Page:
To be sure, the race is getting more interesting and I may have to do more and more updates as time goes on. Thanks to Dave Parker for passing the latter Gilchrest missive on to me and the remainder of the WCRC. Guess I got tossed off Wayne’s list – I wonder why?

Once again defying logic

August 31, 2007 · Posted in All politics is local, Maryland Politics, Politics · Comments Off on Once again defying logic 

Among many work-related e-mails I get is a weekly missive from McGrawHill (the company that publishes Architectural Record and Engineering News-Record among many other trade magazines.) What caught my eye this morning was this article on the state of Pennsylvania looking to add I-80 to their base of toll roads, joining the Pennsylvania Turnpike and its Northeast Extension. From the ENR article by Tom Ichniowski:

The turnpike commission’s filing is a follow-up to Pennsylvania’s Act 44, signed by Gov. Edward Rendell (D) in July. That statute would raise an estimated $1 billion more per year for statewide transportation programs by imposing tolls for the first time on I-80 and increasing tolls on the Pennsylvania Turnpike. Of the expected $1-billion annual revenue increase, highways and bridges would get $532 million per year and public transit $414 million, on average. Adding tolls on now-free I-80 would require federal approval. (emphasis mine)

Now here is a Democrat governor who I’m sure has joined the chorus looking to bash those tax-hating Republicans for allowing the spigot of highway funding to slow to a trickle in the wake of the I-35W bridge collapse – yet the plan for the $1 billion increase has barely half actually going to work on highway infrastructure!

I talked Wednesday about Governor O’Malley and the tax increases sure to occur as the state seeks to rectify its structural deficit – in other words, politician spending promises it can’t keep – and part of that increased tax burden would be both adding to the gasoline tax along with adding gasoline to the items sales tax is collected on and/or indexing the tax to inflation, assuring a yearly increase. Once again this leads me to ask what we’re going to get for our money. Will we get bridge repairs and road widening where required or will we use the money to subsidize mass transit that no one is riding because it’s not convenient and doesn’t go where people want to go? The bus drives by my house several times a day and most times it doesn’t look too full. While there certainly is a need for public transit I just don’t agree with the degree of subsidy that it receives.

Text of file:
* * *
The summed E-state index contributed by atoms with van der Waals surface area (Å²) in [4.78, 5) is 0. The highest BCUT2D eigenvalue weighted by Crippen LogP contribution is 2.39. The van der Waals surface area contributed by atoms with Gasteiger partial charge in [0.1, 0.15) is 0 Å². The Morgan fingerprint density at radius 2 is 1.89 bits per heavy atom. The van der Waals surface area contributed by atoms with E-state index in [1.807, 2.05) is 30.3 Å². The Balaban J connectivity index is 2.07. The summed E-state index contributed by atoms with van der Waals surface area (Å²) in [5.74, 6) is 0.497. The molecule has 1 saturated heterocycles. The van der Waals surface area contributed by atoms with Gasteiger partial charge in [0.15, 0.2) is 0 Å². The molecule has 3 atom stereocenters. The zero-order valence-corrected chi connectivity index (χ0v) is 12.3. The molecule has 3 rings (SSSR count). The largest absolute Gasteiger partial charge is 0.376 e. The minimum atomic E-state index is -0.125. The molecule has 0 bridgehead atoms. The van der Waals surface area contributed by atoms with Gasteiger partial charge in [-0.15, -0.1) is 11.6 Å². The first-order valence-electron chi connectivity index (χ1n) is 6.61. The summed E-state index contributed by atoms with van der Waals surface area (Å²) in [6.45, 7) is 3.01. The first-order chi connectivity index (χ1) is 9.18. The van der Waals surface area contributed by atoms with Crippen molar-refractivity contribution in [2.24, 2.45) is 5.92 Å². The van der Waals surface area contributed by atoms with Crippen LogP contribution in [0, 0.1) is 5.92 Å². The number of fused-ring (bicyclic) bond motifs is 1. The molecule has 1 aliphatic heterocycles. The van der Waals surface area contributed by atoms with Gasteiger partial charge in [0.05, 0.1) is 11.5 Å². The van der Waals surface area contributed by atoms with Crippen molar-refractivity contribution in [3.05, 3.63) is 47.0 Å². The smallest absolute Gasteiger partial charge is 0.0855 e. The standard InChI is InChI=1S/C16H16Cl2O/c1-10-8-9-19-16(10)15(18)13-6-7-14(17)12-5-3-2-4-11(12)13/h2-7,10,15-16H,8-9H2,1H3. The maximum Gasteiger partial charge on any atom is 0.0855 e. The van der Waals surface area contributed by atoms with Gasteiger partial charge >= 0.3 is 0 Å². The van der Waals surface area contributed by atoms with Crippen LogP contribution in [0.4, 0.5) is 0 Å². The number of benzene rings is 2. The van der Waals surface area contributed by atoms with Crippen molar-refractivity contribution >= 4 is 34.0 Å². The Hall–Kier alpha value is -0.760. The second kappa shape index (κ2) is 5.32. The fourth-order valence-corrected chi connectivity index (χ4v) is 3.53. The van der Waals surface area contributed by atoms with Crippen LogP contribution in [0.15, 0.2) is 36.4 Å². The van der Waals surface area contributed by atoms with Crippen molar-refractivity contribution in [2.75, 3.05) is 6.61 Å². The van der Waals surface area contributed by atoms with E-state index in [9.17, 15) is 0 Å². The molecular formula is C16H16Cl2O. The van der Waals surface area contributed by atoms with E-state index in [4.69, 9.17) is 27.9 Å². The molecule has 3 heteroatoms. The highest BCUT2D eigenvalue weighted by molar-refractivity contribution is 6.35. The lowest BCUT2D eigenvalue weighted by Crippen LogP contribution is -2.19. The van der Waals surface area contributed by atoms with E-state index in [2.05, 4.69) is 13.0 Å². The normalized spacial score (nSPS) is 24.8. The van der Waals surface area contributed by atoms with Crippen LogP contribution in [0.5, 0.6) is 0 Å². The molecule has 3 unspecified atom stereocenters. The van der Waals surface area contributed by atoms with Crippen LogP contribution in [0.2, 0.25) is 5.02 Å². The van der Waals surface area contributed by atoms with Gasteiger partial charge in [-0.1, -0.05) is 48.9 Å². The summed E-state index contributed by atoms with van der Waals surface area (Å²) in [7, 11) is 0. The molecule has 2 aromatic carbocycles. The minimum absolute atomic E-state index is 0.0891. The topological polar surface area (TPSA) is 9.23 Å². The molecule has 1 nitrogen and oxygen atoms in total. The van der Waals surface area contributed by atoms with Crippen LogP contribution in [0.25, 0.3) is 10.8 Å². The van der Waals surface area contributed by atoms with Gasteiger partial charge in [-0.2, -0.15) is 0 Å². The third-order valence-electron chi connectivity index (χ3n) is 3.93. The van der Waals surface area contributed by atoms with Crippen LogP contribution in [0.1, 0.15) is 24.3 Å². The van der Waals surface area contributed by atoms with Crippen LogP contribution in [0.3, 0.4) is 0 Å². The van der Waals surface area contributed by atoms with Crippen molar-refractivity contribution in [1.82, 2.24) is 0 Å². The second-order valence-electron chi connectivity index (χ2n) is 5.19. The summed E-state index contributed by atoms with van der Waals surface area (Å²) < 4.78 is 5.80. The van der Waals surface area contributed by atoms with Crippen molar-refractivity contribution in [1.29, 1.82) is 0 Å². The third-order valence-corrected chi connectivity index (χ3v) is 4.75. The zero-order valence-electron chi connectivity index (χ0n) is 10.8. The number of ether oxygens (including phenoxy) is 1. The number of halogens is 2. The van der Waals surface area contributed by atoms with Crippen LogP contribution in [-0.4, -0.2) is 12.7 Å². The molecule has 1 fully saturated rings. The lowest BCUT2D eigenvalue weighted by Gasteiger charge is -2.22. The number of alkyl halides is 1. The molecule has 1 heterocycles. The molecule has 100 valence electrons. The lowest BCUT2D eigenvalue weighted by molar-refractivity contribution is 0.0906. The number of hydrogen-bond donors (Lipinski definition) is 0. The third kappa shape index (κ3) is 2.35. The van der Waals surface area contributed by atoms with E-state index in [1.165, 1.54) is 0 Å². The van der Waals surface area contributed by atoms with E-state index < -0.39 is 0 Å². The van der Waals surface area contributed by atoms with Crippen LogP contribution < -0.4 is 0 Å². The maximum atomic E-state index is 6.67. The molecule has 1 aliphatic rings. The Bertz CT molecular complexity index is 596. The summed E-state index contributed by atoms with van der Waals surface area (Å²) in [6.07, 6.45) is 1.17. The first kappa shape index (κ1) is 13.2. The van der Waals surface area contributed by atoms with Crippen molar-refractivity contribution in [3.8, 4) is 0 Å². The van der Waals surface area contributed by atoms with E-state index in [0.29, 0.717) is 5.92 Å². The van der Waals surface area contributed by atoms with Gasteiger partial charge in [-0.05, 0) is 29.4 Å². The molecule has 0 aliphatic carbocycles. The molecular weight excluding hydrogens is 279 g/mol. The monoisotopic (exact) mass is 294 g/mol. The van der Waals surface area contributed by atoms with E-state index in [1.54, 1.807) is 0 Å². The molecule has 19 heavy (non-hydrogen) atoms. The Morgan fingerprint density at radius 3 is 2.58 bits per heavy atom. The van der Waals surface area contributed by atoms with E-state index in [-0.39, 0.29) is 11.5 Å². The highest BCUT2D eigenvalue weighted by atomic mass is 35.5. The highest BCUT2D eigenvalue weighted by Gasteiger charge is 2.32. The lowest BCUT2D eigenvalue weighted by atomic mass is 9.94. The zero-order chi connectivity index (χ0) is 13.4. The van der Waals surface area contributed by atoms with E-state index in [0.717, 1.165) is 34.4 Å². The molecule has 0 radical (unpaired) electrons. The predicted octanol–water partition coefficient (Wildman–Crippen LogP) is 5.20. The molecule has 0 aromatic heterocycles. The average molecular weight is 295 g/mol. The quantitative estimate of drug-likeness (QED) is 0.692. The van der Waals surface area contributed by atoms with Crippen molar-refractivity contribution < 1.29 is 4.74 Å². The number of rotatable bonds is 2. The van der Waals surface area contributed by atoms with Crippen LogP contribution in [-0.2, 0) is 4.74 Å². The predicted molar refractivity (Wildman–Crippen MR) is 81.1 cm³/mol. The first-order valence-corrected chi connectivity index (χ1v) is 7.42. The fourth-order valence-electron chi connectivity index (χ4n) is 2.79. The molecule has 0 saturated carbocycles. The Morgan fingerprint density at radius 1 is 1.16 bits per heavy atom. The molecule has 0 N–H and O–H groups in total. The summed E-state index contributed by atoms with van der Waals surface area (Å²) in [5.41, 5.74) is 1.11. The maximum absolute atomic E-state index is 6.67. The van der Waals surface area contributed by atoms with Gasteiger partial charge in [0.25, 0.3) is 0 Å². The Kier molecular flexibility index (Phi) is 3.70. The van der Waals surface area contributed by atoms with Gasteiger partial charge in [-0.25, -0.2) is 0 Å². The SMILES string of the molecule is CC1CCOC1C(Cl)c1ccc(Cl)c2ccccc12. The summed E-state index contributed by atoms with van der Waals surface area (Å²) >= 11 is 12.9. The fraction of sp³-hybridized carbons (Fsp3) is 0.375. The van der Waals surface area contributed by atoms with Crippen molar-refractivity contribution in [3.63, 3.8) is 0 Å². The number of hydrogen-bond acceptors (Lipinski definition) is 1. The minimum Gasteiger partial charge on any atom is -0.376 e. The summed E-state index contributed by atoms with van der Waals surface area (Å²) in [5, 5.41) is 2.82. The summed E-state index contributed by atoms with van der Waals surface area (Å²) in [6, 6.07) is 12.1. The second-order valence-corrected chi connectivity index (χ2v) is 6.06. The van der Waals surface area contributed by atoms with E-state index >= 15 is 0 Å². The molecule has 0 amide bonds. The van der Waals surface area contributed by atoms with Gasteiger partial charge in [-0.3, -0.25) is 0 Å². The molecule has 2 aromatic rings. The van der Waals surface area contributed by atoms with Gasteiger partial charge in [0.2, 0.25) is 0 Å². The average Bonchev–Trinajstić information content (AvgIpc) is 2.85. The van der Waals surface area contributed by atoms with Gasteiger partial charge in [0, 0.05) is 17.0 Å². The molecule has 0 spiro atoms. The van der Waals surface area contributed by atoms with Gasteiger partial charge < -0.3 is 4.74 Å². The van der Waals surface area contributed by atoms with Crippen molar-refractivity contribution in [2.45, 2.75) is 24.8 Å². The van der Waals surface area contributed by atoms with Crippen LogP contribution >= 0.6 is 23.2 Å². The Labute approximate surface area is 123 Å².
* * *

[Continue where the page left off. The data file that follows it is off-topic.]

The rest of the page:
In something totally unrelated, I noticed this afternoon that the federal government is going to loosen its regulations in order to allow those who got over their head by buying homes they really couldn’t afford refinance their mortgages through the FHA. So once again, big government is going to bail out folks that made mistakes while someone like me who knew just how much house he could afford is going to eventually pay for all the scofflaws. In his statement, President Bush noted “the federal government was taking actions to make the mortgage industry more transparent, more reliable and fair to reduce the likelihood of these lending problems happening again.” I’ll bet though the problems will happen again in some way, shape, or form – I remember 20 years ago we did the same for the banks during the savings and loan crisis.

Obviously the mortgage and refinancing industry is lucrative – otherwise I won’t hear or see 10 commercials a day imploring me to refinance. These companies want my money to increase their bottom line and while the housing market was going great guns it was pretty easy for all of them to make money. But recently they underestimated the risk and dominoes began to fall.

People make mistakes, but why is it the duty of the federal government to permit those people not to learn from them? Like we always had happen in school, it’s those 2% of bad apples that will make the other 98% pay for them. All I can do is shake my head.

Shorebird of the week 8-30-2007

August 30, 2007 · Posted in Delmarva items, Delmarva Shorebirds, Sports · Comments Off on Shorebird of the week 8-30-2007 

A dirty David Cash trots back to the dugout during an early August game.

My final Shorebird of the Week for the 2007 campaign is outfielder David Cash. Like the team, of late he’s been slumping (going into last night’s game he’d been mired in a 1-for-20 streak) but overall he hasn’t put together a bad year. For the season he’s hitting .257 with a homer and 50 RBI in 107 games. And both he and the team at-large broke out of their slumps last night as Cash went 2 for 5 with a double and triple while the Shorebirds beat last-place Hagerstown in a laugher, 14-1. (It also marked the debut of two new pitchers we may see in the final homestand, Cole McCurry and Mick Mattaliano.)

Indeed, the Cash name should sound familiar to baseball fans as his father played in the big leagues during the 1970’s with the Pirates, Phillies, Expos, and Padres. At the time his son was drafted, the elder Cash worked for the Orioles so it can be argued that our Cash’s 40th round selection in the 2006 draft was a favor to dad.